Their son, my great-grandfather, also William Borthwick, was born on December 4, 1850, and emigrated on his own aboard the S.S. Ravenscraig, the ship which presently brought the first ukulele from Madeira to Honolulu in 1879. William Borthwick arrived at Port Melbourne in July 1870, aged nineteen and a half.
William joined the National Bank of Australasia Limited in
There he met his future wife, Ada Maud Mary, the daughter of Edward Connor Bell and Katherine Anne Wallen.
According to Aunt Anne, on the first occasion upon which William set eyes on
Somewhat weakly, despite his middle name, E. C. Bell always insisted that his father, a Writer to the Signet in Dublin, was Scottish, not Irish, on the unfortunate, oft-repeated basis that “Had I been born in China, I would not have been Chinese.”
After ten years at the National Bank, William Borthwick bought into Mr. Little’s stock and station agency in Sale—which duly became known as Little and Borthwick.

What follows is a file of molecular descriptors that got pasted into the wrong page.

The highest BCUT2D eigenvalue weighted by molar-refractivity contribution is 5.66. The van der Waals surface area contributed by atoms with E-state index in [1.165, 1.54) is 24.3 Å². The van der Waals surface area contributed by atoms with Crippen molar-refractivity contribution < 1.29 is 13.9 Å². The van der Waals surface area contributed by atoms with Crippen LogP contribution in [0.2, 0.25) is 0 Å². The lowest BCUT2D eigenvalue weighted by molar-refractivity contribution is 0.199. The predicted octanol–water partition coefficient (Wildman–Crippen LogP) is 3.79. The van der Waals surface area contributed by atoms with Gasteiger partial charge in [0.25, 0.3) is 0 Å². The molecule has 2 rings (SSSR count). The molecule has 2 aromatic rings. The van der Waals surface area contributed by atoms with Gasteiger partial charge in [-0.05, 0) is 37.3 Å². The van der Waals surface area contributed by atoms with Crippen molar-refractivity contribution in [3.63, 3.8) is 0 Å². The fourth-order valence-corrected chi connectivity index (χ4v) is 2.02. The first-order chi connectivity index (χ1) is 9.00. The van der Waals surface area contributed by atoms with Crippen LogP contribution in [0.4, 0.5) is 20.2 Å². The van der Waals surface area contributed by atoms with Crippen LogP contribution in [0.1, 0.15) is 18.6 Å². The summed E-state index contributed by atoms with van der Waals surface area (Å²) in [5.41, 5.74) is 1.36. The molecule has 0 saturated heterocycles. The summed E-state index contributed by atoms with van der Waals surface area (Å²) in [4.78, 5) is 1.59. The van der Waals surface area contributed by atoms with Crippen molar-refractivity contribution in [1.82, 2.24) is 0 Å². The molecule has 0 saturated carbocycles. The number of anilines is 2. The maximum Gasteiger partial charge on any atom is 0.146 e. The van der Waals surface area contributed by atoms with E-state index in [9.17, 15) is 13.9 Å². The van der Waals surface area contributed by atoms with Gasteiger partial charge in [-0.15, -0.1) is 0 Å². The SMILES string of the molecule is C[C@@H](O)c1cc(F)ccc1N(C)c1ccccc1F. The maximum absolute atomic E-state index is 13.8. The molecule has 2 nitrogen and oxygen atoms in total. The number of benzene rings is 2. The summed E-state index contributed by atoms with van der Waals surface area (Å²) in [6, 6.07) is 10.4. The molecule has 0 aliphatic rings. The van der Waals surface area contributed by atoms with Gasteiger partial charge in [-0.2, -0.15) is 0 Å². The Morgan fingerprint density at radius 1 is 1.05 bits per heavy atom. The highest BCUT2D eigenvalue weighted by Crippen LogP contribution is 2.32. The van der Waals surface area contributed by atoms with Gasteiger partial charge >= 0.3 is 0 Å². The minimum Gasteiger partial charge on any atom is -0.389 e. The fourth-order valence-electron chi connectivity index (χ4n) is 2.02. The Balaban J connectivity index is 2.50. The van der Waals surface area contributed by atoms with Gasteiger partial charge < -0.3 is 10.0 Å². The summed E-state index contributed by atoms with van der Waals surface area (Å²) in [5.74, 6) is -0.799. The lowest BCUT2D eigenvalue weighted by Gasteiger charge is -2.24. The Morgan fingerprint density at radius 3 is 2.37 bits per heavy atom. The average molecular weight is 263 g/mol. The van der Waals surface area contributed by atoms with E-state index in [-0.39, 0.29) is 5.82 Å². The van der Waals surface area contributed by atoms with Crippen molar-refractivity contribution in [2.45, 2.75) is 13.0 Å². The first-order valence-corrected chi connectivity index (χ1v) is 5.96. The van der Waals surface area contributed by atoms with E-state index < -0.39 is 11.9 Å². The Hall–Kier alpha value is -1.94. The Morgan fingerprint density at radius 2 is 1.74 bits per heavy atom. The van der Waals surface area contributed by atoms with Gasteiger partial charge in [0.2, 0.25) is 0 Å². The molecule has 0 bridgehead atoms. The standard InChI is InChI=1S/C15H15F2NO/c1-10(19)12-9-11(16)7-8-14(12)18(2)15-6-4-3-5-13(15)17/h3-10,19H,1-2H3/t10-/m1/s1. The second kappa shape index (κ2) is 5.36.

According to a useful advertisement placed in The Gippsland Mercury (1898), Little and Borthwick (late English, Little, & Co.) were the local agents for the Land Mortgage Bank; the Curator of the Estates of Deceased Persons; the Peninsula and Oriental Steam Navigation Company (P. & O.); Messrs. R. Goldsbrough, Woolbrokers, and the Liverpool and London and Globe Fire and Life Insurance Company, in other words practically everything.
They also conducted auctions and carried out valuations “in any part of Gippsland,” and lent “large and small sums of money” on mortgage or freehold estate, in effect behaving very much like a bank.
In 1885, with the proceeds of this rather successful business William purchased a property four miles west of
As neighbors with strong Scottish connections, the Borthwick and Pearson families grew up in close proximity and while the Borthwicks were not nearly so rich as the Pearsons, they were evidently prosperous enough to enable Aunt Jean and Aunt Kath and possibly their mother also to travel to Europe for an extended holiday in the 1920s, presumably after great-grandfather William Borthwick died, and again in the mid-1930s.
On that later occasion they traveled aboard an Imperial Airways Short “C” Class flying boat, a 16-day journey which induced temporary deafness but offered by way of compensation nightly hotel accommodation somewhere pleasant, and conversation-free dinners.